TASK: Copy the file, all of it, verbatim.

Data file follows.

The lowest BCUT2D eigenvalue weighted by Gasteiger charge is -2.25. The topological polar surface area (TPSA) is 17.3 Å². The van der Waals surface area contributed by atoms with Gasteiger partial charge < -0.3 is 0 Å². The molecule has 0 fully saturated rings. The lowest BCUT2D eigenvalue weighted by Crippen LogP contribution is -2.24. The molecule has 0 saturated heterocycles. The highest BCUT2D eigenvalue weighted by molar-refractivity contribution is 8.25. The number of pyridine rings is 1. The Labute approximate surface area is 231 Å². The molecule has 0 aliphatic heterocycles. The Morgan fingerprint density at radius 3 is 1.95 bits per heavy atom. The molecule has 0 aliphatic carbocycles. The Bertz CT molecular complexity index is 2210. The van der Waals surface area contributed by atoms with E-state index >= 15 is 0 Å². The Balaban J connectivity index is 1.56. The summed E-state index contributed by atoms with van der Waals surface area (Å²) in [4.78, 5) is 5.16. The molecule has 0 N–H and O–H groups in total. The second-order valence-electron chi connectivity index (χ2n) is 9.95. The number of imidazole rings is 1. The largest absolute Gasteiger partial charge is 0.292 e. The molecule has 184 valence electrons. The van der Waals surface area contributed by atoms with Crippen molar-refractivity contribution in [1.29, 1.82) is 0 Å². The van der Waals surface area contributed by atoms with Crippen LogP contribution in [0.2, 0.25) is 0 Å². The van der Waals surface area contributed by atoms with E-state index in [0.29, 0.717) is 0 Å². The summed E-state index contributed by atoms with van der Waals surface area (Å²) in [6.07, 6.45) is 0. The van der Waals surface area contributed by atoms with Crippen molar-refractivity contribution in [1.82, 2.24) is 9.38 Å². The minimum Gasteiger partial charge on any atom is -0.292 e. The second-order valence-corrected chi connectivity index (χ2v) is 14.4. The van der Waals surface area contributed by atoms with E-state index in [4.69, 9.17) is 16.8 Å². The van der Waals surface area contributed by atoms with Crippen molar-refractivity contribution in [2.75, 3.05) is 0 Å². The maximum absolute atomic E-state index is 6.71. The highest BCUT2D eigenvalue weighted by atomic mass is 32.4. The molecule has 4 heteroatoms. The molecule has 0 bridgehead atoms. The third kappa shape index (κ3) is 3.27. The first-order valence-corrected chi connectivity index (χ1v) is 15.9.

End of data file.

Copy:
The lowest BCUT2D eigenvalue weighted by Gasteiger charge is -2.25. The topological polar surface area (TPSA) is 17.3 Å². The van der Waals surface area contributed by atoms with Gasteiger partial charge < -0.3 is 0 Å². The molecule has 0 fully saturated rings. The lowest BCUT2D eigenvalue weighted by Crippen LogP contribution is -2.24. The molecule has 0 saturated heterocycles. The highest BCUT2D eigenvalue weighted by molar-refractivity contribution is 8.25. The number of pyridine rings is 1. The Labute approximate surface area is 231 Å². The molecule has 0 aliphatic heterocycles. The Morgan fingerprint density at radius 3 is 1.95 bits per heavy atom. The molecule has 0 aliphatic carbocycles. The Bertz CT molecular complexity index is 2210. The van der Waals surface area contributed by atoms with E-state index >= 15 is 0 Å². The Balaban J connectivity index is 1.56. The summed E-state index contributed by atoms with van der Waals surface area (Å²) in [4.78, 5) is 5.16. The molecule has 0 N–H and O–H groups in total. The second-order valence-electron chi connectivity index (χ2n) is 9.95. The number of imidazole rings is 1. The largest absolute Gasteiger partial charge is 0.292 e. The molecule has 184 valence electrons. The van der Waals surface area contributed by atoms with Crippen molar-refractivity contribution in [1.29, 1.82) is 0 Å². The van der Waals surface area contributed by atoms with Crippen LogP contribution in [0.2, 0.25) is 0 Å². The van der Waals surface area contributed by atoms with E-state index in [0.29, 0.717) is 0 Å². The summed E-state index contributed by atoms with van der Waals surface area (Å²) in [6.07, 6.45) is 0. The van der Waals surface area contributed by atoms with Crippen molar-refractivity contribution in [1.82, 2.24) is 9.38 Å². The minimum Gasteiger partial charge on any atom is -0.292 e. The second-order valence-corrected chi connectivity index (χ2v) is 14.4. The van der Waals surface area contributed by atoms with E-state index in [4.69, 9.17) is 16.8 Å². The van der Waals surface area contributed by atoms with Crippen molar-refractivity contribution in [2.75, 3.05) is 0 Å². The maximum absolute atomic E-state index is 6.71. The highest BCUT2D eigenvalue weighted by atomic mass is 32.4. The molecule has 4 heteroatoms. The molecule has 0 bridgehead atoms. The third kappa shape index (κ3) is 3.27. The first-order valence-corrected chi connectivity index (χ1v) is 15.9.